Skip to navigationSkip to content

Thomas Jefferson’s hidden chemistry lab was just discovered

Dan Addison/Courtesy of UVA
The hearth was sealed within the walls of the Rotunda.
By Hanna Kozlowska
Published Last updated This article is more than 2 years old.

Renovations at the University of Virginia have uncovered a nearly 200-year-old chemistry lab likely designed with the help of the university’s founder, and third president of the United States, Thomas Jefferson.

Workers discovered the chemical hearth within the walls of a lower floor the Rotunda, an iconic building on campus. The floor housed a chemistry classroom, and the lab was probably created for John Emmet, the first professor of natural history at UVA.

“This may be the oldest intact example of early chemical education in this country,” Brain Hogg, the university’s senior historic preservation planner said in a statement.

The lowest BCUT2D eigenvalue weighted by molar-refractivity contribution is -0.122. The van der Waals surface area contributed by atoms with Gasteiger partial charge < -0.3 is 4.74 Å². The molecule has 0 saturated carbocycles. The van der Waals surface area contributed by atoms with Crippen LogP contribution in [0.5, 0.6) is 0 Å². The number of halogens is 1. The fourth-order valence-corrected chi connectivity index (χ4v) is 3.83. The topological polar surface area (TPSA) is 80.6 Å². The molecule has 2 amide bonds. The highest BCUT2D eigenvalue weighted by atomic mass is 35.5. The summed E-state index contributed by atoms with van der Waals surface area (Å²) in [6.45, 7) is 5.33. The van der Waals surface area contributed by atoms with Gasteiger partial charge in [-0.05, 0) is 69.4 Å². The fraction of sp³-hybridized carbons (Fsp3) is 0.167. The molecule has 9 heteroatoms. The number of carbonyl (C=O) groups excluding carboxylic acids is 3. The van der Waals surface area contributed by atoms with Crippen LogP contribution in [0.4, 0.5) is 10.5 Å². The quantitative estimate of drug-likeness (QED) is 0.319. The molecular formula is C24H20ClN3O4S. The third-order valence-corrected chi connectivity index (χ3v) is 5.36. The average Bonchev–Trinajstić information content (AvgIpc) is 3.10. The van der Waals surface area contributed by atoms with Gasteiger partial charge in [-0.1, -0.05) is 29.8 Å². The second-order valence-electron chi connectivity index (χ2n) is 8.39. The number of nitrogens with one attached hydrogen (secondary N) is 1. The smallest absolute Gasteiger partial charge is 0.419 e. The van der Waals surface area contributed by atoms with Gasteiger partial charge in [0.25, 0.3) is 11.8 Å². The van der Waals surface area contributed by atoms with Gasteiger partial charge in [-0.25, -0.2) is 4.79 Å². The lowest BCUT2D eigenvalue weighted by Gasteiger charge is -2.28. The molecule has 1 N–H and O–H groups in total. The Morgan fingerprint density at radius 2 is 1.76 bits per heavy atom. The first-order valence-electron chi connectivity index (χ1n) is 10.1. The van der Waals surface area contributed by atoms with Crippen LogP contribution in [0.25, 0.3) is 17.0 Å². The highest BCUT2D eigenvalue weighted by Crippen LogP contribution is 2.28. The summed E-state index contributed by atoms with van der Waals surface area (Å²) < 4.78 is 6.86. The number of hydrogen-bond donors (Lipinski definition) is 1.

Dan Addison/Courtesy of UVA

Two fireboxes that were discovered in the 1970s supplied heat to the lab, underground brick tunnels provided fresh air, and special flues took out the fumes and smoke from the interior. The hearth included five workstations cut into stone.

Mr. Jefferson, as he is referred to on campus, helped design the building. In 1823 he wrote to a member of the school’s Board of Visitors:

“For the Professor of Chemistry, such experiments as require the use of furnaces, cannot be exhibited in his ordinary lecturing room….We therefore prepare the rooms under the oval rooms of the ground floor of the Rotunda for furnaces, stoves &c. These rooms are of 1,000 square feet area each.”

As it was sealed within the walls of the building in the 1850s, the lab remained intact despite a fire in 1895 that destroyed the building’s interior. The hidden hearth will be displayed once the renovation of the Rotunda is complete.

📬 Kick off each morning with coffee and the Daily Brief (BYO coffee).

By providing your email, you agree to the Quartz Privacy Policy.